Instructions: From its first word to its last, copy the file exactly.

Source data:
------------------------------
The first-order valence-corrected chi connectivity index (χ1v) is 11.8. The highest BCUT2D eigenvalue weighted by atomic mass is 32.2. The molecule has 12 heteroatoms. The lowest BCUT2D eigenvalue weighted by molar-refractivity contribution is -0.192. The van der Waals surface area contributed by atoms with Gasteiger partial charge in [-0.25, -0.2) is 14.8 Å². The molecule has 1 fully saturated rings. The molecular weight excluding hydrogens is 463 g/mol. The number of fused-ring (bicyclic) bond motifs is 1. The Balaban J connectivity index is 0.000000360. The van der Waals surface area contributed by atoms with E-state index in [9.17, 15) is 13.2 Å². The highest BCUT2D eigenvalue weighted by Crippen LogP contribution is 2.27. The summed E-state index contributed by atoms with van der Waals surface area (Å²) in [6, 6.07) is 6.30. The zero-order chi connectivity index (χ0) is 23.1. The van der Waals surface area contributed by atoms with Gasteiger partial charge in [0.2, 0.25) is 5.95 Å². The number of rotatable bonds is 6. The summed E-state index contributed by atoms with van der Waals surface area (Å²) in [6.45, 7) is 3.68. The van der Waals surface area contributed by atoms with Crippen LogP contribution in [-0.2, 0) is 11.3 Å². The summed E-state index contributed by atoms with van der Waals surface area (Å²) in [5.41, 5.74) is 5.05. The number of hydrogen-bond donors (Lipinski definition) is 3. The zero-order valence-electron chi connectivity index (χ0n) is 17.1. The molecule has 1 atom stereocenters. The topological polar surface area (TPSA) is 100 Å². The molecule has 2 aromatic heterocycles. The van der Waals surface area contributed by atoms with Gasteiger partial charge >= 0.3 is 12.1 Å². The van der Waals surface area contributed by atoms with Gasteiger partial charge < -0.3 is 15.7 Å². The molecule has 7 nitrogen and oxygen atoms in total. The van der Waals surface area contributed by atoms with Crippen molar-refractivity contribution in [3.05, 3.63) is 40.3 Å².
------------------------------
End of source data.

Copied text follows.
The first-order valence-corrected chi connectivity index (χ1v) is 11.8. The highest BCUT2D eigenvalue weighted by atomic mass is 32.2. The molecule has 12 heteroatoms. The lowest BCUT2D eigenvalue weighted by molar-refractivity contribution is -0.192. The van der Waals surface area contributed by atoms with Gasteiger partial charge in [-0.25, -0.2) is 14.8 Å². The molecule has 1 fully saturated rings. The molecular weight excluding hydrogens is 463 g/mol. The number of fused-ring (bicyclic) bond motifs is 1. The Balaban J connectivity index is 0.000000360. The van der Waals surface area contributed by atoms with E-state index in [9.17, 15) is 13.2 Å². The highest BCUT2D eigenvalue weighted by Crippen LogP contribution is 2.27. The summed E-state index contributed by atoms with van der Waals surface area (Å²) in [6, 6.07) is 6.30. The zero-order chi connectivity index (χ0) is 23.1. The van der Waals surface area contributed by atoms with Gasteiger partial charge in [0.2, 0.25) is 5.95 Å². The number of rotatable bonds is 6. The summed E-state index contributed by atoms with van der Waals surface area (Å²) in [6.45, 7) is 3.68. The van der Waals surface area contributed by atoms with Crippen LogP contribution in [-0.2, 0) is 11.3 Å². The summed E-state index contributed by atoms with van der Waals surface area (Å²) in [5.41, 5.74) is 5.05. The number of hydrogen-bond donors (Lipinski definition) is 3. The zero-order valence-electron chi connectivity index (χ0n) is 17.1. The molecule has 1 atom stereocenters. The topological polar surface area (TPSA) is 100 Å². The molecule has 2 aromatic heterocycles. The van der Waals surface area contributed by atoms with Gasteiger partial charge >= 0.3 is 12.1 Å². The van der Waals surface area contributed by atoms with Gasteiger partial charge < -0.3 is 15.7 Å². The molecule has 7 nitrogen and oxygen atoms in total. The van der Waals surface area contributed by atoms with Crippen molar-refractivity contribution in [3.05, 3.63) is 40.3 Å².